Durban: Gateway to the World’s Fastest Growing Market
CEO Insight spoke with Russell Curtis, CEO of Invest Durban, which exists to stimulate foreign direct investment across the eThekwini Municipality via its advisory, promotion, facilitation, and aftercare services.
Situated on a natural harbour on South Africa’s east coast, Durban is Sub-Saharan Africa’s largest and busiest shipping terminal, and the country’s third most populous city. It constitutes a key gateway to Africa and the fastest growing market on Earth, set to reach 1.7 billion people by 2030.
Essentially, operating as a public-private partnership between the Metro City Council and the organised private business sector, Invest Durban focuses on its core strengths, whether related to its location, which lends itself to significant maritime-oriented investments, or existing clusters, such as those linked to automotive, chemicals and agri-business. This serves to create a distinct investment offer unlike anything on the table from anywhere else in South Africa.
As the CEO is keen to point out, there are no overarching national investment directives or entry barriers that might act to inhibit investment into Durban in favour of such alternative locations. Rather, the process is market-led, as it should be, and he describes – with a smile – Durban as being in healthy ‘co-opetition’ with other potential recipients of investment across South Africa.
“Durban is South Africa’s number one domestic tourism destination.”
Equally, he is an enthusiastic supporter of the African Free Trade Agreement, which seeks to accelerate trade across the continent by creating a stable, predictable single market for goods and services, since prosperity for Africa means new frontiers of opportunity for Durban.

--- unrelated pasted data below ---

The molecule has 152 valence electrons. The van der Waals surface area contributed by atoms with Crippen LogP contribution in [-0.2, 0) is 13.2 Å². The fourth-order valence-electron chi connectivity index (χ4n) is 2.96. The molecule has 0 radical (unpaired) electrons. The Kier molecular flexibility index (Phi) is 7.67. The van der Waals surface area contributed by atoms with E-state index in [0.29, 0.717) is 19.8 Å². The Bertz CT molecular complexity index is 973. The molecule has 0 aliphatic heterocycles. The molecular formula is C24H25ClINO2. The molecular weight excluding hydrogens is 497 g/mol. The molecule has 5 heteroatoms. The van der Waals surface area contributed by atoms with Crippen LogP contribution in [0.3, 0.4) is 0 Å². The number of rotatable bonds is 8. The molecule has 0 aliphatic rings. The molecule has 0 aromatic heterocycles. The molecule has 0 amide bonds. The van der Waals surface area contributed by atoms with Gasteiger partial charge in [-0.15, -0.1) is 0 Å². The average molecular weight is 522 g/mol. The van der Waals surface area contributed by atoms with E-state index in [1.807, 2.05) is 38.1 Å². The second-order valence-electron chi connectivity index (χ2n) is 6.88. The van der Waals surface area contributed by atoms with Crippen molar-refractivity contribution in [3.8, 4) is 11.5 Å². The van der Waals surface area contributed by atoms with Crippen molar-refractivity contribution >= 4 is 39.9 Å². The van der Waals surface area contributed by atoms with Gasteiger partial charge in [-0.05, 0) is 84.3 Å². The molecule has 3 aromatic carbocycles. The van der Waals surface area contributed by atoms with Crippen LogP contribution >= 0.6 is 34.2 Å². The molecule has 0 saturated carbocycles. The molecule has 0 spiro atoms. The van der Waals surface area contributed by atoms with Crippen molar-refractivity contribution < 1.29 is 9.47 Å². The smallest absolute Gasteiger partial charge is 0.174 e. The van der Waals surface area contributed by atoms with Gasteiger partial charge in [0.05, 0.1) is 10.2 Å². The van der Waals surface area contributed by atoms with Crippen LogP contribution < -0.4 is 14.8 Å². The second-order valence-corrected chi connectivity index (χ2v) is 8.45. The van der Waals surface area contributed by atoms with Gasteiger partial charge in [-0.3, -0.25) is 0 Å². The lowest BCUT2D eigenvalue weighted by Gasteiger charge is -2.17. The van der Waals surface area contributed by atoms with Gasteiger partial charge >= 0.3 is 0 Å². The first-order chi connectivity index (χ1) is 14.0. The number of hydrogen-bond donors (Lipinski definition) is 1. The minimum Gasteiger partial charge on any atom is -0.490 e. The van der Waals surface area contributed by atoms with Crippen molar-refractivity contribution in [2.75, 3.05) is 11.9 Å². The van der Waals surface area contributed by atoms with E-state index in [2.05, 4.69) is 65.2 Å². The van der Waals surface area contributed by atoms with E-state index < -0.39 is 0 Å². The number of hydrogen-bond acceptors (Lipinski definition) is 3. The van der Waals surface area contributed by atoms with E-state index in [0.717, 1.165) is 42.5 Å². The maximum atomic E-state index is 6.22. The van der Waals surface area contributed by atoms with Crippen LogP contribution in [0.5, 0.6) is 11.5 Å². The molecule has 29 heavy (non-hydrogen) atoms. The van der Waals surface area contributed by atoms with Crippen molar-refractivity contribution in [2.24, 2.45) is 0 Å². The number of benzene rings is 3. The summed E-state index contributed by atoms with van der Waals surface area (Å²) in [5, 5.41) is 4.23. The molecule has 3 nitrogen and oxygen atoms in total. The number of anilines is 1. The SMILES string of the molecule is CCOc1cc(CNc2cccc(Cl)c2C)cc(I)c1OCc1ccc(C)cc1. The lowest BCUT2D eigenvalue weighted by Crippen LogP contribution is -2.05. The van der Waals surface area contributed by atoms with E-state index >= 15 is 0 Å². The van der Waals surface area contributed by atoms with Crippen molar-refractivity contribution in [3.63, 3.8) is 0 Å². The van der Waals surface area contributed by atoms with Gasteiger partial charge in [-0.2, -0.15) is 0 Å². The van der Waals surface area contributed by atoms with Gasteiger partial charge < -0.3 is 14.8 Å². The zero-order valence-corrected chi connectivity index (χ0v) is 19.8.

Opportunities abound in this most diversified of locations, for here, there is a focus on flagship projects that possess the capacity to positively shift the socio-economic landscape and realise investments across several sectors, alongside the development and growth of value chains in those priority sectors that serve to leverage Durban’s competitive advantages.
With its premium location at the interface of various trade corridors, if Durban didn’t exist, you’d have to build it. Not only does it enjoy a natural status as the hub for maritime operations in the South-South, Far East, Europe and US trade corridors, but Operation Phakisa – with its focus on tapping the rich reservoir of opportunity presented by the Oceans
Economy is seeing significant upgrades and expansion at Durban’s Port, enhancing its investment credentials yet further. Public-Private partnerships, at scale, are being sought.
In addition, with its benevolent sub-tropical climate, Durban is South Africa’s number one domestic tourism destination. This lends itself to a significant uplift in tourism asset development to meet the release of pent-up wanderlust as Covid restrictions on travel and alcohol consumption are relaxed, as well as an increase in Durban’s share of the foreign tourism market.
Moreover, with multi-stakeholder work both to date and ongoing to ensure adequate water and energy reticulation, Russell Curtis is clear that prospective investors from the full spectrum of primary, secondary and tertiary sectors can come to Durban with the reassurance that security of utility supplies will not be a permanent hindrance. This represents a very different proposition to much of the rest of the continent, with many destinations marked by profound infrastructure and climate challenges that can take a significant toll on operations and the bottom line.